Don’t mistake a moose for an elk

Agency outlines differences for hunters

The broad, flat antlers of a mature bull moose are markedly different than an elk’s  pointed antlers. Size and color also are different, as well as the bulbous nose and “bell” under the throat of a moose. Enlarge photo

Courtesy of David Hannigan/Colorado Parks and Wildlife

The broad, flat antlers of a mature bull moose are markedly different than an elk’s pointed antlers. Size and color also are different, as well as the bulbous nose and “bell” under the throat of a moose.

Editor’s note: This is one of several articles from Colorado Parks and Wildlife to prepare hunters for the fall big-game hunting season in Colorado. For this and more stories, visit the Colorado Parks and Wildlife website at http://wildlife.state.co.us/NewsMedia/PressReleases/pages/pressrelease.aspx?PressId=7907.

By Colorado Parks and Wildlife

Reintroduced to Colorado nearly 30 years ago, moose are thriving in many parts of the state. Unfortunately, almost every year, hunters accidentally shoot moose. During the 2011 big game seasons, more than a dozen moose were killed by elk hunters who thought they were shooting at cow elk.

Elk hunters need to be sure to know the difference between these two ungulates. If a hunter without the proper license shoots a moose, the fine can be more than $1,000 and hunting privileges can be lost.

Moose are the largest members of the deer family and have adapted to a variety of habitats. They favor willows along streams and ponds. But be aware; Some moose also inhabit lodgepole pine, oak brush, aspen, spruce, fir and even sagebrush – in other words, the same areas where elk live. Moose can be found in almost any high-country habitat area of Colorado.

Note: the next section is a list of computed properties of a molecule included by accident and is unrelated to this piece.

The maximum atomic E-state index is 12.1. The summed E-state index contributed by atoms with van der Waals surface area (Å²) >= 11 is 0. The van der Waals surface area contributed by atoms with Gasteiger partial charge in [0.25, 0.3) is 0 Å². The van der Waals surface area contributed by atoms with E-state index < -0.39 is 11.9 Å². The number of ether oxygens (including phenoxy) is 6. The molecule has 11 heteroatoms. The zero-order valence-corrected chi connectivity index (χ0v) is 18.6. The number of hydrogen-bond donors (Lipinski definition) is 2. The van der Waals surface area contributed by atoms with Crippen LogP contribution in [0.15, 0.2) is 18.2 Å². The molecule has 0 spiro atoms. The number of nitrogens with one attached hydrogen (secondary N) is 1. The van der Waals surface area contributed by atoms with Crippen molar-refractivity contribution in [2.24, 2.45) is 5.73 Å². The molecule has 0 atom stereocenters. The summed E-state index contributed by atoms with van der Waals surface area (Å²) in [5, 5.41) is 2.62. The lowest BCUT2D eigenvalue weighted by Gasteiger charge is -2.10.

There is no excuse for mistaking these animals. They are vastly different in size, color, antler shape and habits. A mature Shiras bull moose weighs 1,200 pounds – about twice as much as the average bull elk. Moose are dark brown and appear almost black. Elk are light brown – a bull elk can be almost golden – with a pale yellow rump.

A moose has a very large, long and bulbous nose and a “bell” under the throat. An elk’s snout is much narrower and it has no “bell.” A mature bull moose has broad, flat antlers, unlike the pointed antlers of an elk. But the antlers on some young bull moose have not flattened out yet, so hunters need to look over the entire animal before pulling the trigger.

Moose act very differently than elk when approached by humans. Typically, moose will not flee like elk at the sight of a hunter, which makes them easier to kill. So if it sees you and doesn’t run, it’s probably a moose.

Despite these readily apparent differences, every hunting season brings a number of illegal moose kills. Circumstances vary from mistaken identity by hunters to blatant poaching. The common denominator in most accidental kills is that the hunter is not using other optical aids besides the rifle scope. Always carry binoculars or a spotting scope to help you properly identify the species you are hunting.

The first moose to reach Colorado – 12 from Utah – were transplanted by wildlife biologists in the North Park region near Walden in 1978. The next year, another dozen were released in the Illinois River drainage, also in North Park. Some of these moose moved into the Laramie River Valley, and, in 1987, an additional 12 animals were brought in from Wyoming.

By 1991, the North Park population was doing so well that some of those moose were moved to the upper Rio Grande drainage near Creede. In 2005 and 2006, moose from Utah were transplanted on the Grand Mesa. In the summer of 2008, the DOW brought a few moose from Utah to supplement the small herd in the La Garita mountains south of Gunnison.

Moose also have been spotted in the San Juan Mountains.